First a recap:

## Normal Forms:

- First Normal Form – 1NF
- Second Normal Form – 2NF
- Third Normal Form – 3NF
- Boyce-Codd Normal Form (BCNF)
- Fourth Normal Form (4NF)

there are others…

#### First Normal Form

All attributes must be atomic. No lists of things in a cell.

#### Second Normal Form

No Partial dependency: a non-prime attribute cannot depend on a prime attribute that is a subset of a candidate key.

#### Third Normal Form

No transitive dependencies. Whenever there is a nontrivial FD $X\rightarrow Y$ in $R$, then $X$ is a superkey for $R$ or $Y$ is a part of a candidate key (prime attribute).

#### Desirable Properties of a Schema

- Eliminate anomalies (
~~2NF~~,~~3NF~~) - Preserve dependencies (2NF, 3NF) — except we didn’t discuss the algorithm that does this.
- Ensure good query performance (??)

We need a *slightly* better normal form.

## Boyce Codd Normal Form

First Who are Boyce and Codd:

Raymond Boyce

Invented a language called SEQUEL alongside Chamberlain.

PhD at Purdue, but died very young.

Ted Codd

Invented the Relational Model, OLAP, System R.

PhD at Michigan, Turing Award.

Definition: Whenever there is a nontrivial FD $X\rightarrow Y$ in $R$, then $X$ is a superkey for $R$.

In English (although a bit vague): Whenever a set of attributes of $R$ determines another attribute, it should determine all of the attributes of $R$.

Let’s work through some examples:

Address | SSN | Phone |
---|---|---|

10 Green | 123-45-6789 | 521-632-6859 |

10 Green | 123-45-6789 | 587-658-9362 |

14 Purple | 909-64-5874 | 857-965-6951 |

14 Purple | 909-64-5874 | 547-658-7854 |

Dependencies: SSN$\rightarrow$Address, and Phone$\rightarrow$SSN, Phone.

What are the keys?

X | SSN | Address | Phone | SN | SP | AP | SAP |
---|---|---|---|---|---|---|---|

X$^+$ | SA | A | PSA | SA | SPA | APS | SAP |

– | – | key | – | superkey | superkey | superkey |

Is it in BCNF?

No: Because SSN$\rightarrow$Address but SSN is not a Superkey

So what do we do?

#### Decompose:

To decompose we need to find the dependency $X\rightarrow Y$ that violates the BCNF condition. Try to make the split as large as possible (heuristic to minimize number of times you have to split)

Create $R_1=X\cup Y$ $R_2=X\cup$(others), Keep splitting until all relations are in BCNF.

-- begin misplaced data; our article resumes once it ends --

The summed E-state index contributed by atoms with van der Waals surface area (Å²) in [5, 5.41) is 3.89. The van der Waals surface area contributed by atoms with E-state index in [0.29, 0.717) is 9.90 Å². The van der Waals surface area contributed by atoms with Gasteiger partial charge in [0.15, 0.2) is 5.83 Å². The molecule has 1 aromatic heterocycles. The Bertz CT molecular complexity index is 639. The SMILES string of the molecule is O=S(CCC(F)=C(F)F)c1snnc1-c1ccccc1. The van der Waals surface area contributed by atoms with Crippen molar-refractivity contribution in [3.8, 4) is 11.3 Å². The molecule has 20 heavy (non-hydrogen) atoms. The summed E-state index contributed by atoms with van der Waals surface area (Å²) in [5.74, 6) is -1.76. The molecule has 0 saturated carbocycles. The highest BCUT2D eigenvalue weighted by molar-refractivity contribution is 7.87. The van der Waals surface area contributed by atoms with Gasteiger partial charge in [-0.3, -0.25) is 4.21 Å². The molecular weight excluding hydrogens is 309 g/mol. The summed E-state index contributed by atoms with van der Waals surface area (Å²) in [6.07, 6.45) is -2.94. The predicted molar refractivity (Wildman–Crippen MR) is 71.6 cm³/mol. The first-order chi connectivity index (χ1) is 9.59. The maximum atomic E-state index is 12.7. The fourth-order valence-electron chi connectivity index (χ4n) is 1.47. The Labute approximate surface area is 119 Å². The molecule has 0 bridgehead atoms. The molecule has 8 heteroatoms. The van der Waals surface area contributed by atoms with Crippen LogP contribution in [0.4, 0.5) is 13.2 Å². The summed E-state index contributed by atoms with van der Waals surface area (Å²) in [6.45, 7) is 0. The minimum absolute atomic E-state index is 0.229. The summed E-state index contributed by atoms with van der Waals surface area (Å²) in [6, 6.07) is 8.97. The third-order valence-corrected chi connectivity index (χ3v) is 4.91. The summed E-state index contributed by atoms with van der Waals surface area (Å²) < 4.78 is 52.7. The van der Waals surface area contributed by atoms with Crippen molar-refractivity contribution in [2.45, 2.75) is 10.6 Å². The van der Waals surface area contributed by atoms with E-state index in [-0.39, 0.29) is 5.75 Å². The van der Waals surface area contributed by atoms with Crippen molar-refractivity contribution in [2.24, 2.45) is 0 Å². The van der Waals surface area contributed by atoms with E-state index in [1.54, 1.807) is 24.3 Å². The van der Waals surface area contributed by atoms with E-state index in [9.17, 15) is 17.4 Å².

SSN | Address |
---|---|

123-45-6789 | 10 Green |

909-64-5874 | 14 Purple |

SSN | Phone |
---|---|

123-45-6789 | 521-632-6859 |

123-45-6789 | 587-658-9362 |

909-64-5874 | 857-965-6951 |

909-64-5874 | 547-658-7854 |

Are these in BCNF now?

Yes: SSN $\rightarrow$ Address, and SSN,Phone $\rightarrow$ SSN,Phone is trivial

#### Another Example:

$R$(Name, Price, Category) $S=\{$Name$\rightarrow$Price,Category$\}$

Is this Relation in BCNF? Yes.

#### Preserves Dependencies

Recall that the original dependencies were SSN$\rightarrow$Address, and Phone$\rightarrow$SSN,Phone

But now $R_1$ has $S_1=\{$SSN$\rightarrow$Address$\}$ but $S_2=\{\}$; The Phone$\rightarrow$SSN,Phone dependency was lost.

This is a caveat with BCNF, but not with 3NF. These dependencies meant something to the designer, but the strictness of BCNF may break them.

#### Lossless Decomposition

A decomposition is lossless if we can recover the initial relation by rejoining.

For example: $R(a,b,c) \Rightarrow R_1(a,b), R_2(a,c) \Rightarrow R^{‘}(a,b,c)=R(a,b,c)$

Turns out that R^’ is can easily be larger than R, we need to make sure they are the same.

Consider this example:

$R(a,b,c), S={a\rightarrow b,a\rightarrow c}$

Key: $a$

Decompositions will lose important information about how $a$ and $c$ are related.

#### Another example:

$R(abcd), S={a\rightarrow b, bc\rightarrow d, d\rightarrow a}$

Is this in good form?

What are the keys?

X | a | b | c | d | ab | ac | ad | bc | bd | cd | abc | acd | bcd | abcd |
---|---|---|---|---|---|---|---|---|---|---|---|---|---|---|

ab | b | c | dab | ab | abcd | adb | abcd | bda | cdab | abcd | acdb | abcd | abcd | |

CK | CK | CK | SK | SK | SK | SK |

We have three candidate keys and 4 additional superkeys (candidate keys are technically superkeys too)

Is it in BCNF? No

So lets Decompose $R$ into $R_1(a,b), S_1=\{a\rightarrow b\}$ and $R_2(acd), S_2=\{d\rightarrow a\}$.

But we’re not done.

Check: is $R_1$ in BCNF? Yes, $a\rightarrow b$ and $a$ is superkey/key in $R_1$.

Check: is $R_2$ in BCNF? No, $d\rightarrow a$ and $d$ is **not** a superkey/key in $R_2$.

So we need to further decompose $R_2$

Decompose $R_2$ into $R_3(ad)$ and $R_4(cd)$

Check: is $R_3$ in BCNF? Yes, $d$ is a key and $S_3=\{d\rightarrow a\}$.

Check: is $R_4$ in BCNF? Yes, they key would just be $\{cd\}$, and no dependencies are violated because there are none.

Thus, $R_1$,$R_3$, and $R_4$ are in BCNF.

#### So why not just go straight to BCNF? Why bother with 2NF and 3NF, etc?

It turns out that BCNF might be too strict sometimes, some decompositions are certain to eliminate anomalies, but don’t preserve dependencies.

**Practically** – “Every non-key attribute is determined by the key, the whole key and nothing but the key, *so help me Codd*.” (This is slightly stronger version than BCNF)

And we can keep going too $5NF \subset 4NF \subset BCNF \subset 3NF \subset 2NF \subset 1NF$

**Advice**: aim for BCNF, settle for 3NF if too many important FDs are broken.